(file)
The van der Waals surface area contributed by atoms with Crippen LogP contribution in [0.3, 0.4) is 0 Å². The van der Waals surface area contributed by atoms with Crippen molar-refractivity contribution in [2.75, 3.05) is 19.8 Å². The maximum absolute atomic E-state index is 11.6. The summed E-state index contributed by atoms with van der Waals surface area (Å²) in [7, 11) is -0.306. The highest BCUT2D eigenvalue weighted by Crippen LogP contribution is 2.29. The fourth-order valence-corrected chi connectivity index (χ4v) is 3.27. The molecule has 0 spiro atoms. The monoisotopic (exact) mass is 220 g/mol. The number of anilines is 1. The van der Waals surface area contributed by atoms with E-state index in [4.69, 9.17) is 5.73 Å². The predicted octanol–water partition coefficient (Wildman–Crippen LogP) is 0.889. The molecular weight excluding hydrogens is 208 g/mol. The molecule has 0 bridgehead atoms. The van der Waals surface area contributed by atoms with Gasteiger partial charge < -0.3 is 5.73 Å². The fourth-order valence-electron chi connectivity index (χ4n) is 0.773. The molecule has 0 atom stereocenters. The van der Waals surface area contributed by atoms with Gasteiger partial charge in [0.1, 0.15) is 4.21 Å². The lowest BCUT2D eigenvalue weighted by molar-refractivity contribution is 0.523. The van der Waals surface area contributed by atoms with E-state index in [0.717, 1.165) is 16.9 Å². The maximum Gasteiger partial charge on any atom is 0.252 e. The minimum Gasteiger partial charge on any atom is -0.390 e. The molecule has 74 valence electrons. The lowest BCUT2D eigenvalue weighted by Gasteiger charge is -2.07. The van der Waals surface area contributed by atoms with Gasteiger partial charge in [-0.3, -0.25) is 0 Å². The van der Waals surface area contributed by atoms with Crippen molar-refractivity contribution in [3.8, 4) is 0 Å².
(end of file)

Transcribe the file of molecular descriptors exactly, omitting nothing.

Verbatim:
The van der Waals surface area contributed by atoms with Crippen LogP contribution in [0.3, 0.4) is 0 Å². The van der Waals surface area contributed by atoms with Crippen molar-refractivity contribution in [2.75, 3.05) is 19.8 Å². The maximum absolute atomic E-state index is 11.6. The summed E-state index contributed by atoms with van der Waals surface area (Å²) in [7, 11) is -0.306. The highest BCUT2D eigenvalue weighted by Crippen LogP contribution is 2.29. The fourth-order valence-corrected chi connectivity index (χ4v) is 3.27. The molecule has 0 spiro atoms. The monoisotopic (exact) mass is 220 g/mol. The number of anilines is 1. The van der Waals surface area contributed by atoms with E-state index in [4.69, 9.17) is 5.73 Å². The predicted octanol–water partition coefficient (Wildman–Crippen LogP) is 0.889. The molecular weight excluding hydrogens is 208 g/mol. The molecule has 0 bridgehead atoms. The van der Waals surface area contributed by atoms with Gasteiger partial charge < -0.3 is 5.73 Å². The fourth-order valence-electron chi connectivity index (χ4n) is 0.773. The molecule has 0 atom stereocenters. The van der Waals surface area contributed by atoms with Gasteiger partial charge in [0.1, 0.15) is 4.21 Å². The lowest BCUT2D eigenvalue weighted by molar-refractivity contribution is 0.523. The van der Waals surface area contributed by atoms with E-state index in [0.717, 1.165) is 16.9 Å². The maximum Gasteiger partial charge on any atom is 0.252 e. The minimum Gasteiger partial charge on any atom is -0.390 e. The molecule has 74 valence electrons. The lowest BCUT2D eigenvalue weighted by Gasteiger charge is -2.07. The van der Waals surface area contributed by atoms with Gasteiger partial charge in [-0.3, -0.25) is 0 Å². The van der Waals surface area contributed by atoms with Crippen molar-refractivity contribution in [3.8, 4) is 0 Å².